What is this much-talked-about Web 2.0 actually supposed to be? And should I care?
Get a few dotcom executives into a boardroom with a flipchart, scrawl "Web 2.0" on it with a marker pen, sit back and watch them torment each other with outlandish definitions. The phrase was first uttered, unsurprisingly, during a brainstorming session at a new media company in the US. It was subsequently decided that the principles that characterised this new internet experience included "the perpetual Beta" and "leveraging the power of The Long Tail". It's not surprising that such nebulous marketing-speak provokes exasperation from many in the industry. "Every time I try to formulate a description of Web 2.0," writes developer Paul Waite, "I end up wanting to scream. It's certainly not a technology, nor a group of technologies. At best, it's a group of techniques." But an e-mail from Mark Anderson urges calm. "From a user's perspective," he says, "definitions really don't matter."
A more useful approach might be to consider the features that supposedly come under the Web 2.0 umbrella: the social interactivity of sites such as MySpace; the collaborative document, or wiki, as used by Wikipedia; RSS syndication - which keeps people updated with changes to your site - as shown on blogging services; the ability for readers leave feedback; the storing of your content online, as with photo site Flickr; and attractive design - as seen on Newsvine. In other words, where Web 1.0 might have had static pages that were viewed passively, Web 2.0 encourages participation. "The way we use the internet is changing radically," writes Ashley Lynch, "and someone has just decided to label it Web 2.0."
There's no denying that these innovations are reshaping the social landscape of the internet, but the rise of Web 2.0 as a buzzword has, inevitably, led to it being abused. If anyone asks if a website is "Web 2.0 enabled", you can be pretty sure they don't know what they're talking about, and what they probably mean is a) does it look pleasant, and b) can readers leave comments on it. Similarly, if you see a site that boasts being "Web 2.0 compliant", you can dismiss it with the contempt you'd reserve for someone who describes themselves as "sophisticated" on an internet dating profile. "The most amusing thing about Web 2.0," says Simon Ball, "is hearing futuristic ideas about what Web 3.0 or even Web 10.0 might involve." Those dotcom executives are surely salivating over the prospect of, say, their thoughts being transmitted directly to the company website - dispensing with the need for a boardroom, a flipchart or, indeed, a marker pen.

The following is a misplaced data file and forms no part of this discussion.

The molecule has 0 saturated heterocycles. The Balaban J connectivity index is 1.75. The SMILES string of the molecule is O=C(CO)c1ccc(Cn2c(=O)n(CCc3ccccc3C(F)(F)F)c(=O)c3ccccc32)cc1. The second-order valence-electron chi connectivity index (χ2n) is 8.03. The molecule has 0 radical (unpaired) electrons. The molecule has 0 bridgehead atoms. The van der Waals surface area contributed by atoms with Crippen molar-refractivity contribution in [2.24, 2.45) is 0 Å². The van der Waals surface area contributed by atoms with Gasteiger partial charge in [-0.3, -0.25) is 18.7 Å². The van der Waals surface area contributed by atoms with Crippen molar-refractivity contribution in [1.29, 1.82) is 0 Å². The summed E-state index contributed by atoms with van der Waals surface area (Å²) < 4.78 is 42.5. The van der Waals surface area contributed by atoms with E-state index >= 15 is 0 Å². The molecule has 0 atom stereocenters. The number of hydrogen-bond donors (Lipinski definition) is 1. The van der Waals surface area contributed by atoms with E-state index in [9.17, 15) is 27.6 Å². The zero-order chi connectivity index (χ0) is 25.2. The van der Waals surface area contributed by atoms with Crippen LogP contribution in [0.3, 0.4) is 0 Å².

Next week's question comes from Kev Sanderson:
"Tesco is running adverts that hint at the notion of a free-to-use national Tesco telephone network for broadband users. Is it too good to be true? Should I take up their offer, or are other companies likely to follow suit in the near future?" Any comments, and new questions for the Cyberclinic, should be e-mailed to email@example.com.